Renters simply looking to add a pop of color may be out of luck, but those who have rented for years without a fresh coat of paint could be entitled to this upgrade. The timeframe between paint jobs should be outlined in the lease. In some states, landlords are generally required to paint every 3 to 5 years.

RELATED: 11 Renter-Friendly Ideas for a Reversible Remodel

Structural Repairs

Tile and floor repairs

Health and safety codes require that the landlord take care of structural issues. If something in the home poses a safety hazard, it’s worth addressing with the landlord. This would include things such as broken floorboards, an unsafe banister, or damaged stairs.

The landlord is also responsible for fixing or replacing the roof if there’s a leak or other hazardous issue, and taking care of any necessary weather-related damage repairs or mold remediation.

RELATED: 8 Things Renters Should Always Look for on Their Apartment Leases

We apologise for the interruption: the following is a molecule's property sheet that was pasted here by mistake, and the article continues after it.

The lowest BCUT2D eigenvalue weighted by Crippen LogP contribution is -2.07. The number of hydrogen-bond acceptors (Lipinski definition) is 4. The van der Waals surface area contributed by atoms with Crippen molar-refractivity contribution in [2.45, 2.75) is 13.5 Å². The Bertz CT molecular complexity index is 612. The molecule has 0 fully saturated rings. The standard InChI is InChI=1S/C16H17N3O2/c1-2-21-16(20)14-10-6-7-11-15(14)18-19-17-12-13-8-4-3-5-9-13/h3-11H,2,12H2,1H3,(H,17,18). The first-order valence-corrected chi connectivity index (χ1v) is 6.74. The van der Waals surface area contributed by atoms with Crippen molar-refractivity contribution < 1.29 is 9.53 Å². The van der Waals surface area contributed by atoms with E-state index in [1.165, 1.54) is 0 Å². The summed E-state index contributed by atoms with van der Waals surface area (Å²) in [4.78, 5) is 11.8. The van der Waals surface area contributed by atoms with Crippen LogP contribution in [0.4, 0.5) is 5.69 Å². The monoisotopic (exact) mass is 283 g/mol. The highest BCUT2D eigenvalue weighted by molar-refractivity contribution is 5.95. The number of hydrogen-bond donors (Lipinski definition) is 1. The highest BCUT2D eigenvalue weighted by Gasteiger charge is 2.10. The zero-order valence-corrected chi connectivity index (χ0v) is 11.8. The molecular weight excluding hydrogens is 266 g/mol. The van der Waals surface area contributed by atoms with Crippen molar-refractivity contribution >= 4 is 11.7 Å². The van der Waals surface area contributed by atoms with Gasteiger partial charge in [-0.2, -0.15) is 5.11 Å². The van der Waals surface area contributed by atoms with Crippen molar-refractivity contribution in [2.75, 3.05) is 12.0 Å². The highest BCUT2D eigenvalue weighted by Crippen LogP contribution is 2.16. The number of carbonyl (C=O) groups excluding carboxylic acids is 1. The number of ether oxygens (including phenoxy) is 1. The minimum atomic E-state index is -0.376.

Heat, Electrical, and Plumbing Upgrades


If the heating system only works properly half of the time or there’s a leak under the kitchen sink, it’s time to call the landlord. Necessities such as electrical, heating, and plumbing systems must operate properly.

For those who only get a minute of hot water, it’s reasonable to request a repair to the water heater, as landlords are responsible for supplying hot and cold water in reasonable amounts.

Fully Functioning Appliances


Renters may be unable to request the latest stainless steel professional cooktop, but they are entitled to a functioning stove. Landlords are responsible for replacing a broken or faulty appliance, usually the same type or quality as the previous one.

Landlords aren’t technically required to supply appliances, but any that were provided at the commencement of the lease should be replaced if repairs aren’t possible.

RELATED: Renters: When to Accept an Oral Agreement and When to Insist on a Written Contract

Carpet Cleaning or Replacement